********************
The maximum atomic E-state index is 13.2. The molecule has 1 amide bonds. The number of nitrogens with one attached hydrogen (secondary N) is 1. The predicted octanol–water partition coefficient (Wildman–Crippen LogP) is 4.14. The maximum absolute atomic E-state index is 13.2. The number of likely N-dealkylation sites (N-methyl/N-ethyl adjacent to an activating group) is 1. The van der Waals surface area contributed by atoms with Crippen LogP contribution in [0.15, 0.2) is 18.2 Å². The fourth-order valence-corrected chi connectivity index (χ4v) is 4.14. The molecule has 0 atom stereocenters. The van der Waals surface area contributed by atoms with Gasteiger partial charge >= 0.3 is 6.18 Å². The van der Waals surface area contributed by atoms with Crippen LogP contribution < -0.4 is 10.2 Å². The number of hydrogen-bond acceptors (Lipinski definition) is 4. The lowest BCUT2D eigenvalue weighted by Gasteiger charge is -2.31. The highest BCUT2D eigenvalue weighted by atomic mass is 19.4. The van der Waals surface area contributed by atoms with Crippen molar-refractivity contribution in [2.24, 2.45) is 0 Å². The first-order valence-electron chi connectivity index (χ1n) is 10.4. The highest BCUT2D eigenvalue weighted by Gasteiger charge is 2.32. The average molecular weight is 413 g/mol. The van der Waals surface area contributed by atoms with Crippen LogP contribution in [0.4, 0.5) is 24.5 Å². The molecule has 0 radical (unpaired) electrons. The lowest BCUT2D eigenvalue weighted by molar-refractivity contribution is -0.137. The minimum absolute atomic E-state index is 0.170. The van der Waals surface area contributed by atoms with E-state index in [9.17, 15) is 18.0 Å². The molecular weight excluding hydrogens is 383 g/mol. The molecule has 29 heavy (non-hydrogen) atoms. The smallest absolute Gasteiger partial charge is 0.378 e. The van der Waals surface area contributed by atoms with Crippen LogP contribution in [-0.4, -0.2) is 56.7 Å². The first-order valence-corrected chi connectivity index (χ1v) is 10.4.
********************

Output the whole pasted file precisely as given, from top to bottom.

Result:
The maximum atomic E-state index is 13.2. The molecule has 1 amide bonds. The number of nitrogens with one attached hydrogen (secondary N) is 1. The predicted octanol–water partition coefficient (Wildman–Crippen LogP) is 4.14. The maximum absolute atomic E-state index is 13.2. The number of likely N-dealkylation sites (N-methyl/N-ethyl adjacent to an activating group) is 1. The van der Waals surface area contributed by atoms with Crippen LogP contribution in [0.15, 0.2) is 18.2 Å². The fourth-order valence-corrected chi connectivity index (χ4v) is 4.14. The molecule has 0 atom stereocenters. The van der Waals surface area contributed by atoms with Gasteiger partial charge >= 0.3 is 6.18 Å². The van der Waals surface area contributed by atoms with Crippen LogP contribution < -0.4 is 10.2 Å². The number of hydrogen-bond acceptors (Lipinski definition) is 4. The lowest BCUT2D eigenvalue weighted by Gasteiger charge is -2.31. The highest BCUT2D eigenvalue weighted by atomic mass is 19.4. The van der Waals surface area contributed by atoms with Crippen molar-refractivity contribution in [2.24, 2.45) is 0 Å². The first-order valence-electron chi connectivity index (χ1n) is 10.4. The highest BCUT2D eigenvalue weighted by Gasteiger charge is 2.32. The average molecular weight is 413 g/mol. The van der Waals surface area contributed by atoms with Crippen LogP contribution in [0.4, 0.5) is 24.5 Å². The molecule has 0 radical (unpaired) electrons. The lowest BCUT2D eigenvalue weighted by molar-refractivity contribution is -0.137. The minimum absolute atomic E-state index is 0.170. The van der Waals surface area contributed by atoms with E-state index in [9.17, 15) is 18.0 Å². The molecular weight excluding hydrogens is 383 g/mol. The molecule has 29 heavy (non-hydrogen) atoms. The smallest absolute Gasteiger partial charge is 0.378 e. The van der Waals surface area contributed by atoms with Crippen LogP contribution in [-0.4, -0.2) is 56.7 Å². The first-order valence-corrected chi connectivity index (χ1v) is 10.4.